Pump Probe Spectroscopy
Pump probe spectroscopy is the simplest experimental technique used to study ultrafast electronic dynamics. In this technique, an ultrashort laser pulse is split into two portions; a stronger beam (pump) is used to excite the sample, generating a non-equilibrium state, and a weaker beam (probe) is used to monitor the pump-induced changes in the optical constants (such as reflectivity or transmission) of the sample. Measuring the changes in the optical constants as a function of time delay between the arrival of pump and probe pulses yields information about the relaxation of electronic states in the sample.
Transient Grating Spectroscopy
Pump probe spectroscopy described above is well suited for measuring the lifetime of electronic excitations with femtosecond time resolution. In order to measure propagation of these excitations in real space, we use transient grating spectroscopy. In this technique, a pair of femtosecond pulses is interfered on the sample to generate a sinusoidal intensity modulation, that in turn induces a density grating of photoexcitations. Because the index of refraction depends on the local excitation density, a periodic modulation of the index of refraction is formed. The period of this pattern in real space can be changed either by changing the wavelength of the laser or the angle between the two beams. An incident probe pulse on this pattern is therefore both reflected and diffracted. Measuring the time evolution of both the reflected and diffracted waves enables us to track the propagation of these excitations in real space.
Circular Dichroism and Time-Resolved ARPES
Angle resolved photoemission spectroscopy (ARPES) is a powerful tool for mapping the electronic bandstructure of solids by measuring the energy and momentum of photoemitted electrons. In our lab we use UV laser pulses and a time-of-flight spectrometer (shown on the left), which simultaneously measures the photoemitted electron energy by its flight time, and momentum Kx and Ky using a 2D position-sensitive-detector. As a result, 3D intensity spectra I(E,Kx,Ky) (shown on the right for the topological insulator Bi2Se3) are obtained.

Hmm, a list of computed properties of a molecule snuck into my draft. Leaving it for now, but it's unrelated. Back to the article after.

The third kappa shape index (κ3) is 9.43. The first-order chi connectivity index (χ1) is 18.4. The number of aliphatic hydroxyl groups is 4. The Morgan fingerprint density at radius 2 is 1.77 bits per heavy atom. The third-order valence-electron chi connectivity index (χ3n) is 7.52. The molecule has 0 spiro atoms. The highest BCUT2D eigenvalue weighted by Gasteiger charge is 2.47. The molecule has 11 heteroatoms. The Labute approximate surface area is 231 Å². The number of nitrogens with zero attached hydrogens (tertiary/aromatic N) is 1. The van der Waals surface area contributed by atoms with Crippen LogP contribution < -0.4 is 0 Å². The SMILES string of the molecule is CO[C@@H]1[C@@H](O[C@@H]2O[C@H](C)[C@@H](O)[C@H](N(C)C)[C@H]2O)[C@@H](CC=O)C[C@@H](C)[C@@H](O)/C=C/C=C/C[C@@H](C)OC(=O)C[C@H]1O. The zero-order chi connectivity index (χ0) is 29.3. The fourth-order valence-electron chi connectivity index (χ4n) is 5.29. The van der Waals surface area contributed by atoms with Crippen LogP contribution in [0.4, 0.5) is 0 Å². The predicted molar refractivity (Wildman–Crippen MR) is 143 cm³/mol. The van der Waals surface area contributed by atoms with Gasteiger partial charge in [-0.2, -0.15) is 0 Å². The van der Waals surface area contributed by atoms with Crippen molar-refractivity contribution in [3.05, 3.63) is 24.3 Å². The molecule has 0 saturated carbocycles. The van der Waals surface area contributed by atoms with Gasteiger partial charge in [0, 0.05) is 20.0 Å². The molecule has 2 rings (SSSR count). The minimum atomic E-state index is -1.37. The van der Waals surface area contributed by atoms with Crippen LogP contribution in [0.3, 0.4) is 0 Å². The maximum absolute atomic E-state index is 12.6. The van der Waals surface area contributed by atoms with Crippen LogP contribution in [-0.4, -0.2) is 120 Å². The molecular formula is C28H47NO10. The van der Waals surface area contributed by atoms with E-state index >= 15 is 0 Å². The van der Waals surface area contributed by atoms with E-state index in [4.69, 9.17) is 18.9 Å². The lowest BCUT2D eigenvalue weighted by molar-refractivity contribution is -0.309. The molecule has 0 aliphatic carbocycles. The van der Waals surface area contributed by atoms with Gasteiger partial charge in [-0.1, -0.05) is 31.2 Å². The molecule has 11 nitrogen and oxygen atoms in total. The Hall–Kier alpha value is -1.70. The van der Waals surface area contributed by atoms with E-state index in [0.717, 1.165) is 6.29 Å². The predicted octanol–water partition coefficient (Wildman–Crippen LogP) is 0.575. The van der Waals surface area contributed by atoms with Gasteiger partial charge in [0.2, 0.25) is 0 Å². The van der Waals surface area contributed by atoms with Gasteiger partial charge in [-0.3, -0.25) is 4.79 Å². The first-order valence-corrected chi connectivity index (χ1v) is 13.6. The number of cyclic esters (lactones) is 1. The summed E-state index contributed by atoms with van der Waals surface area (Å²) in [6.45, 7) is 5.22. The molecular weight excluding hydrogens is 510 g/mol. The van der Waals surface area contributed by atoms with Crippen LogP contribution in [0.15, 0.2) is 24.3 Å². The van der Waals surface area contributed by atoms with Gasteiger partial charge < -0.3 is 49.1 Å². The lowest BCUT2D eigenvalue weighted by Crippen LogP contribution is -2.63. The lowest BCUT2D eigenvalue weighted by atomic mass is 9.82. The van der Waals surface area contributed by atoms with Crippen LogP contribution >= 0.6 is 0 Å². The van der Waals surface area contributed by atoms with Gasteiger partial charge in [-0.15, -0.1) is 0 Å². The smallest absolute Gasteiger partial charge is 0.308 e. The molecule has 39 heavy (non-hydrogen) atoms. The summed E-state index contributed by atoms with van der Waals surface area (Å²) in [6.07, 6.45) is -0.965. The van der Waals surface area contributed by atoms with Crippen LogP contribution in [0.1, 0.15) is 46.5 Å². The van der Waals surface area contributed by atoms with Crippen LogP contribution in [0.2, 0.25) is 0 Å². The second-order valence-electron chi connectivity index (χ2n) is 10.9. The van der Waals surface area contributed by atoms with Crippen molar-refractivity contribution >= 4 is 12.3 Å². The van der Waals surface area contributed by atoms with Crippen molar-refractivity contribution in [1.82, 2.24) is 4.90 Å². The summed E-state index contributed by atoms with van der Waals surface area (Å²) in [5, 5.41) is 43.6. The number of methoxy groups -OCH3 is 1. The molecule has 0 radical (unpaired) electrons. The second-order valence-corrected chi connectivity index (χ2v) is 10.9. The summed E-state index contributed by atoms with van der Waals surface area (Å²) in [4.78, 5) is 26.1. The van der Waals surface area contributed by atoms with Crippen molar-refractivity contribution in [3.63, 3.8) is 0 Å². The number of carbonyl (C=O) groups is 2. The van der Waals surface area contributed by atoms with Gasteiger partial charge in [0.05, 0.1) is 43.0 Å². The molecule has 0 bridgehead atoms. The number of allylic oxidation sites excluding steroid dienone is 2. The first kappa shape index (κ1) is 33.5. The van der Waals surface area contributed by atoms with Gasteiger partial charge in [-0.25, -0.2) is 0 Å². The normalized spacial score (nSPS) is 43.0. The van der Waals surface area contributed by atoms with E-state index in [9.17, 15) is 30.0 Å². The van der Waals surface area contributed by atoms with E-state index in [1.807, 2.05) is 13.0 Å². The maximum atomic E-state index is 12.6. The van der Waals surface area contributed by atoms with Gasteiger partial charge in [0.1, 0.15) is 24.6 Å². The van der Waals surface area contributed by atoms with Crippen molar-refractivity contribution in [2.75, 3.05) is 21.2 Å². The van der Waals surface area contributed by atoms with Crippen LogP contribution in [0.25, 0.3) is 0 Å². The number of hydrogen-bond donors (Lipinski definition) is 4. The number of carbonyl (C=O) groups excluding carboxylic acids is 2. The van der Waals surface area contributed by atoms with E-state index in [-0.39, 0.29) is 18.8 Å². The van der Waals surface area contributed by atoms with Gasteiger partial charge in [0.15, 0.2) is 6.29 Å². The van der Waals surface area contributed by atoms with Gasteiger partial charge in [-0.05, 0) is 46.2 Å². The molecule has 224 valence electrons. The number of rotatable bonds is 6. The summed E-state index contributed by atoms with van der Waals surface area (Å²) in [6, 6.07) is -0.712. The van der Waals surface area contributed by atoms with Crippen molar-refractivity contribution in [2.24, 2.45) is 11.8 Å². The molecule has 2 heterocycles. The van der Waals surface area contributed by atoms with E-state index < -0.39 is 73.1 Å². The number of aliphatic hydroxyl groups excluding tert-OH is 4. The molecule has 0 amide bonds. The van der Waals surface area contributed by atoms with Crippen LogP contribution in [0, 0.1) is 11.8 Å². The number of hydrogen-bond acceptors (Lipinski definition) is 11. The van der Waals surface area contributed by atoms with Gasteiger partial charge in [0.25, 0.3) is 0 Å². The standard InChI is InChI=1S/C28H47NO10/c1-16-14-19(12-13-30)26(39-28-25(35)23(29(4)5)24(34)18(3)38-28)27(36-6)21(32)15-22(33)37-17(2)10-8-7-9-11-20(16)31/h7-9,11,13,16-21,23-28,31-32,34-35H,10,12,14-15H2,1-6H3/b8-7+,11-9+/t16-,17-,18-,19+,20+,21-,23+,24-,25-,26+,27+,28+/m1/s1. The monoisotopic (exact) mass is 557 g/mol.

We can also look for circular dichroism, which is the difference in the ARPES intensity spectrum obtained with right- vs. left-circularly polarized light. In some materials, such as the topological insulator Bi2Se3, this can be a sensitive measure of the electron spin orientation in momentum space (below left). The ultrafast dynamics of electrons can also be resolved by performing ARPES in a pump-probe scheme. An 80 fs ultrafast laser pulse pumps the sample to initiate electronic excitation and the excited system is then probed by the delayed UV pulse that photoemits electrons for the ARPES measurement. By sweeping the delay time t between the two pulses while collecting the 3D intensity spectra I(E,Kx,Ky), we obtain a 3D movie of I(E,Kx,Ky,t) that captures electronsí dynamics in the solids on femtosecond time scale (below right for Bi2Se3).